column containing some values beginning with 'zzz'. On the right, the same spreadsheet 
without the 'zzz' in any values and with a second column containing TRUE/FALSE 
indicating which rows in the first column had 'zzz' in them previously.

zzCustomer Name in which zz is prepended to existing values as a flag to indicate something else, like that they are no longer active. It's often prepended so users can sort by the new dimension.

The solution is to be diligent about breaking out that additional information into a separate column. You can still filter and sort using the new column.

Ambiguous Dates and Times

A whole article could be devoted to dealing with dates and times in Excel. What you see in an open Excel-sheet is often not what is saved to file or exported. It can depend on the format of the cells and your computer's "Region" settings and probably other things I'm not aware of. Here's an incomplete list of things to keep in mind:

  • Consistency is key, again.
  • Watch out for ambiguous formats like 04/05/06 in which any of the numbers could indicate the year. Four digit years will help, even better is using a well known and standardized format like ISO 8601, which is possible with a custom format applied to cells yyyy-mm-ddThh:MM:ss. But again, these date formats might not be what is saved when you export to csv, unless you convert the cells to type text first
  • If you are including times, you should include timezone; if no timezone is there, I, and some tools will assume it is UTC (+00). However, Excel has no time zone format! One way to include time zone data is to store it in another column separately, e.g. EDT or -04:00 and ensure it's formatted to be text.

Solution: Keep your original date column, formatted the way you like to look at them and the way you like to input them, but add another date/time column and format the cells in it as text (so they will be exported in a predictable format). In the text-based date column apply the formula =TEXT(A1,"yyyy-mm-ddThh:MM:ss") in which A is the column containing your ambiguously formatted dates.

Using Only Colors or Icons to Represent Information

Screenshot showing two spreadsheets. On the left, a spreadsheet with rows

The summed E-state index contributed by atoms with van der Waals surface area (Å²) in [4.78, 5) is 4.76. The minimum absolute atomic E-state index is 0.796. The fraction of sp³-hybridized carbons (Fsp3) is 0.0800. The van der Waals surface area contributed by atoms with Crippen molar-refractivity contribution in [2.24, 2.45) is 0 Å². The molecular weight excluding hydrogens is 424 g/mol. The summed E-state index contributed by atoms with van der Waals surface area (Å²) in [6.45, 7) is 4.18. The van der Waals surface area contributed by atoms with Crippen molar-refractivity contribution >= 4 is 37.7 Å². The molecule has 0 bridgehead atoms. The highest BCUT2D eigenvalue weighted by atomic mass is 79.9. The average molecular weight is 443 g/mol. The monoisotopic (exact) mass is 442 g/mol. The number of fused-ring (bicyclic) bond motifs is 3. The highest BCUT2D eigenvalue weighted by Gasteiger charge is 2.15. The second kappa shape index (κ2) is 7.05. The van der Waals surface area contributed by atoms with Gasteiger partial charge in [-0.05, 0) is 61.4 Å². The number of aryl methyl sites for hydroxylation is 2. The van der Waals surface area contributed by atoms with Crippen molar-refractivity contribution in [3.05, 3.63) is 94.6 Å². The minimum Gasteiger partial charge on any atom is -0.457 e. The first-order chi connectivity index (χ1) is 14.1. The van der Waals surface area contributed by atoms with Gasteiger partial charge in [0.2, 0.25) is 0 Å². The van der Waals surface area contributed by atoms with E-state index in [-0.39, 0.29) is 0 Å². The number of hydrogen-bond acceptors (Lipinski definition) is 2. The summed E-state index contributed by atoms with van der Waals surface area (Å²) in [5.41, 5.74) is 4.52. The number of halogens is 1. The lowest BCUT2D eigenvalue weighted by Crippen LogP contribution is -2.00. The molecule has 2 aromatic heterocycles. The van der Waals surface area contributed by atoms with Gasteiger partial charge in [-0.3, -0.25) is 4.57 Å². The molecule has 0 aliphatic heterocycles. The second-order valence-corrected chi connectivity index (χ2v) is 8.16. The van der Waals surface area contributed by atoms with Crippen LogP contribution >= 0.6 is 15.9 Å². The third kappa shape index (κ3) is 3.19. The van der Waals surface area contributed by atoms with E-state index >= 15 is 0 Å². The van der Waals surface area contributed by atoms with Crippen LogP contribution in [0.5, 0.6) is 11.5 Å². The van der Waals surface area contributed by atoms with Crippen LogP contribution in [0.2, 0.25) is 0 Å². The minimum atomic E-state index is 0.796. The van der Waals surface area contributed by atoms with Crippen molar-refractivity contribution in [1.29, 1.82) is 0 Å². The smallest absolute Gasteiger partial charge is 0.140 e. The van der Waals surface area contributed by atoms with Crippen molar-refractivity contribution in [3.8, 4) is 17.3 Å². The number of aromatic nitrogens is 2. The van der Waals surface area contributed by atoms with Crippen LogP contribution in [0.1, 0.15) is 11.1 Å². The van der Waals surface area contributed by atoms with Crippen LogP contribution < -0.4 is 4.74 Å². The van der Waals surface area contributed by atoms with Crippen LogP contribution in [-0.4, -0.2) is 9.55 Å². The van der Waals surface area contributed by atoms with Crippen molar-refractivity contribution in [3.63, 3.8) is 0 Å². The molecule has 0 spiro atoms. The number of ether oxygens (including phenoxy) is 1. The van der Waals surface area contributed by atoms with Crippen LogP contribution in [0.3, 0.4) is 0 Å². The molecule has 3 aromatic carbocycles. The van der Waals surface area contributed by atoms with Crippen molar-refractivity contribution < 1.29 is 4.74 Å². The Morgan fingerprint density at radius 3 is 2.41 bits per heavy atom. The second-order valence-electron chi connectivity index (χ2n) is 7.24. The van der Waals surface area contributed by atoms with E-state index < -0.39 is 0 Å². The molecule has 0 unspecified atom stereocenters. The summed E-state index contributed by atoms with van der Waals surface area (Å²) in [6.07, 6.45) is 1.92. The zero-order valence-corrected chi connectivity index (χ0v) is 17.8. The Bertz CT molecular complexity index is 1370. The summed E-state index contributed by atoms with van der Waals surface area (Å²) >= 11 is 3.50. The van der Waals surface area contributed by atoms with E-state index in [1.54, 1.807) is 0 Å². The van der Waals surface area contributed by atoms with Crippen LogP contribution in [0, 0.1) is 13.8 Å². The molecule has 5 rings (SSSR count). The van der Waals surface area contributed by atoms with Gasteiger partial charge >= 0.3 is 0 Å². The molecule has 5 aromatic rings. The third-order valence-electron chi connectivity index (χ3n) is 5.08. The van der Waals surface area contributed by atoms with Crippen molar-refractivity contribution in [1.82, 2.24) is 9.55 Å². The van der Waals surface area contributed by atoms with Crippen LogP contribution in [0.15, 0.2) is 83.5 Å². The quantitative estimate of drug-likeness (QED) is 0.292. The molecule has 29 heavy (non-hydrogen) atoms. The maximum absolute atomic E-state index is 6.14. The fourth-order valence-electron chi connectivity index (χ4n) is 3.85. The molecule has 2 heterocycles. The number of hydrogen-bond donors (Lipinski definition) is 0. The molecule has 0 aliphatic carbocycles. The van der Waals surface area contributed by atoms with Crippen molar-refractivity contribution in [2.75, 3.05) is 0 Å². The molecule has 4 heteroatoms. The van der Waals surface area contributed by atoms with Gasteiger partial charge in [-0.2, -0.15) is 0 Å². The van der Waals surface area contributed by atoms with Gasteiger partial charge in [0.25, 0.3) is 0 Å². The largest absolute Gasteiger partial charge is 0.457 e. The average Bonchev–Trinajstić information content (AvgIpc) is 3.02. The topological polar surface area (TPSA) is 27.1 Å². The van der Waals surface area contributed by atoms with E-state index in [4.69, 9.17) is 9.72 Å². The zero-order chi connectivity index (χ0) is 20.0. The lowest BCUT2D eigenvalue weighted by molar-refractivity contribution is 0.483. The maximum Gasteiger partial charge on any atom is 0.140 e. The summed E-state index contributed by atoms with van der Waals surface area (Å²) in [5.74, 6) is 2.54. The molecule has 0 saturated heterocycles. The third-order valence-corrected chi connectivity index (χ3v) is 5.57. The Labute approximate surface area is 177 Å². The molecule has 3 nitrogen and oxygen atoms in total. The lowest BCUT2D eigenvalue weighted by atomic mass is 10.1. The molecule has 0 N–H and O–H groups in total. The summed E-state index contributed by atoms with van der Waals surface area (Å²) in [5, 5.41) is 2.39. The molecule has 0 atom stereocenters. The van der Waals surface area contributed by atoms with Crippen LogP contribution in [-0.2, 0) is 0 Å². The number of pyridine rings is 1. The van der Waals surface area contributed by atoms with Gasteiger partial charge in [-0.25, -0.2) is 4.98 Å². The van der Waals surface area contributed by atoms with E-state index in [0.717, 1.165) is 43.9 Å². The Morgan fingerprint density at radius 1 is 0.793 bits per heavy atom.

highlighted in two different colors and a key/legend at the bottom showing what the 
different colors represent. On the right, the same spreadsheet without the color 
legend at the bottom and with an additional column that contains one of the values 
from the legend in each row.

While recent versions of Excel will allow you to sort and filter by color or icon this information will likely be lost when importing the excel file into another tool.

The fix is easy, just make another column (hide it if necessary) and have it's values be what the colors represent. You can even keep your colors and use the new column as the basis for a formula to apply colors automatically using conditional formatting too.

Extensive Formatting

Merged cells, blank lines, subtotals, colors that mean something; all of these things will present problems when trying to read Excel data into another program or database. They also encourage other bad habits, e.g. if the sheet's complex formatting breaks when adding a new column it is far more tempting to smush two (or more!) pieces of info into a single cell.

The Formatting problems mentioned in this section and the colors/icons section above are probably only an issue if they are applied to a data sheet. If you have successfully separated the reporting and calculations from the data in a workbook, it is most likely ok to make the reporting sheet(s) look nice with merged cells, etc.

Not Using Aliases in Formulas

Instead of referencing a cell with sheet1!$B$1 you can use profit. See the Microsoft documentation.

This is a big time saver for anyone (including yourself a year from now) that has to figure out how the formulas in a sheet work. The demo below is simplified, but this becomes much more helpful when converting elaborate dashboards from Excel to another tool.

Animated GIF showing 
a screen capture recording of converting the cell references in an Excel formula to 
aliases and named ranges.

Note* it's not obvious how to update the range of cells in a named range like 'year' in the above example: if you see a "name manager" icon in the formula tab of the ribbon you can edit a defined name to change the range it applies to. If you don't see that button in your version of Excel you can find something similar in Insert -> Name -> Define....